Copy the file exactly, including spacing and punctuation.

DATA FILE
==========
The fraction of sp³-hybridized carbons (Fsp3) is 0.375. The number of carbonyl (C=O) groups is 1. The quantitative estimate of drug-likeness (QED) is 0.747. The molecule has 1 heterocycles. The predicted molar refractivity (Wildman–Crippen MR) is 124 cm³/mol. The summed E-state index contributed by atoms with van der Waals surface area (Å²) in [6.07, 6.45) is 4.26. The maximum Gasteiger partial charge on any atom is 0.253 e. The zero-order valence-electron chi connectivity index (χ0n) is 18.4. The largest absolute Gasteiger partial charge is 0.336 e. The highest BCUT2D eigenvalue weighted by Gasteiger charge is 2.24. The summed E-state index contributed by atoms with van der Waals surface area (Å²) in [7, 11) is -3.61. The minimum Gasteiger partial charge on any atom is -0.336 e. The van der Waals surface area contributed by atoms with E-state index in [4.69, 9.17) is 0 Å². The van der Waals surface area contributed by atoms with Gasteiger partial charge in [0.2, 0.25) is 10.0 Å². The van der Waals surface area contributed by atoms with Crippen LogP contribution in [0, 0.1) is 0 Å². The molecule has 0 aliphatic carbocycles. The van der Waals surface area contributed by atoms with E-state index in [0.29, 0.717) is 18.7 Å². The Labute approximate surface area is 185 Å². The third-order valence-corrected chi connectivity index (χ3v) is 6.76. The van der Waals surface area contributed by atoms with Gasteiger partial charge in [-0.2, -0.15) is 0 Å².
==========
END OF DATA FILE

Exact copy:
The fraction of sp³-hybridized carbons (Fsp3) is 0.375. The number of carbonyl (C=O) groups is 1. The quantitative estimate of drug-likeness (QED) is 0.747. The molecule has 1 heterocycles. The predicted molar refractivity (Wildman–Crippen MR) is 124 cm³/mol. The summed E-state index contributed by atoms with van der Waals surface area (Å²) in [6.07, 6.45) is 4.26. The maximum Gasteiger partial charge on any atom is 0.253 e. The zero-order valence-electron chi connectivity index (χ0n) is 18.4. The largest absolute Gasteiger partial charge is 0.336 e. The highest BCUT2D eigenvalue weighted by Gasteiger charge is 2.24. The summed E-state index contributed by atoms with van der Waals surface area (Å²) in [7, 11) is -3.61. The minimum Gasteiger partial charge on any atom is -0.336 e. The van der Waals surface area contributed by atoms with E-state index in [4.69, 9.17) is 0 Å². The van der Waals surface area contributed by atoms with Gasteiger partial charge in [0.2, 0.25) is 10.0 Å². The van der Waals surface area contributed by atoms with Crippen LogP contribution in [0, 0.1) is 0 Å². The molecule has 0 aliphatic carbocycles. The van der Waals surface area contributed by atoms with E-state index in [0.29, 0.717) is 18.7 Å². The Labute approximate surface area is 185 Å². The third-order valence-corrected chi connectivity index (χ3v) is 6.76. The van der Waals surface area contributed by atoms with Gasteiger partial charge in [-0.2, -0.15) is 0 Å².